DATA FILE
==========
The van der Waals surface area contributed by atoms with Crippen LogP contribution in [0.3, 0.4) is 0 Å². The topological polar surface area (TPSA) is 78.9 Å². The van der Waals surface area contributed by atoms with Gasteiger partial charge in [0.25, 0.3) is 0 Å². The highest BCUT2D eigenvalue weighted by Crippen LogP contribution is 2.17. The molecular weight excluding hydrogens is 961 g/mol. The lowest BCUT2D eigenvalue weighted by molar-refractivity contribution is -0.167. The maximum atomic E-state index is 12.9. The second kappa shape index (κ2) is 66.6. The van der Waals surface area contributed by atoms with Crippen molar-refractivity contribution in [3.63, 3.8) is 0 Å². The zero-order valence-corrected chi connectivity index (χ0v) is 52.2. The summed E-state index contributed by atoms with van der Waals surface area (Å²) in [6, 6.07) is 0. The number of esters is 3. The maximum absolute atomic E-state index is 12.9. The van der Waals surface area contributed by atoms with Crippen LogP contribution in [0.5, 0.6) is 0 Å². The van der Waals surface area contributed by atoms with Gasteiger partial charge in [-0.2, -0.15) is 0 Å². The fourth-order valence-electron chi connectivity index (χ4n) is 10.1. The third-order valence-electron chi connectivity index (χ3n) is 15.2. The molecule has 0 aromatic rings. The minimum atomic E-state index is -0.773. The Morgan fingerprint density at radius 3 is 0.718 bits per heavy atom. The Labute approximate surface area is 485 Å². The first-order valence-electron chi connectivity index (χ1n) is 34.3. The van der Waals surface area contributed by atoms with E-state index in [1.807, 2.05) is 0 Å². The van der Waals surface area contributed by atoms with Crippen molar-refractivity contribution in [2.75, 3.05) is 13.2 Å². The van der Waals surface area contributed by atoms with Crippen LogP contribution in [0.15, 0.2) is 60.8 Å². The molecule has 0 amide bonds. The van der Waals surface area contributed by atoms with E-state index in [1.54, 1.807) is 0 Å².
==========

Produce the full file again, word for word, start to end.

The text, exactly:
The van der Waals surface area contributed by atoms with Crippen LogP contribution in [0.3, 0.4) is 0 Å². The topological polar surface area (TPSA) is 78.9 Å². The van der Waals surface area contributed by atoms with Gasteiger partial charge in [0.25, 0.3) is 0 Å². The highest BCUT2D eigenvalue weighted by Crippen LogP contribution is 2.17. The molecular weight excluding hydrogens is 961 g/mol. The lowest BCUT2D eigenvalue weighted by molar-refractivity contribution is -0.167. The maximum atomic E-state index is 12.9. The second kappa shape index (κ2) is 66.6. The van der Waals surface area contributed by atoms with Crippen molar-refractivity contribution in [3.63, 3.8) is 0 Å². The zero-order valence-corrected chi connectivity index (χ0v) is 52.2. The summed E-state index contributed by atoms with van der Waals surface area (Å²) in [6, 6.07) is 0. The number of esters is 3. The maximum absolute atomic E-state index is 12.9. The van der Waals surface area contributed by atoms with Crippen LogP contribution in [0.5, 0.6) is 0 Å². The van der Waals surface area contributed by atoms with Gasteiger partial charge in [-0.2, -0.15) is 0 Å². The fourth-order valence-electron chi connectivity index (χ4n) is 10.1. The third-order valence-electron chi connectivity index (χ3n) is 15.2. The molecule has 0 aromatic rings. The minimum atomic E-state index is -0.773. The Morgan fingerprint density at radius 3 is 0.718 bits per heavy atom. The Labute approximate surface area is 485 Å². The first-order valence-electron chi connectivity index (χ1n) is 34.3. The van der Waals surface area contributed by atoms with E-state index in [1.807, 2.05) is 0 Å². The van der Waals surface area contributed by atoms with Crippen molar-refractivity contribution in [2.75, 3.05) is 13.2 Å². The van der Waals surface area contributed by atoms with Crippen LogP contribution in [0.15, 0.2) is 60.8 Å². The molecule has 0 amide bonds. The van der Waals surface area contributed by atoms with E-state index in [1.54, 1.807) is 0 Å².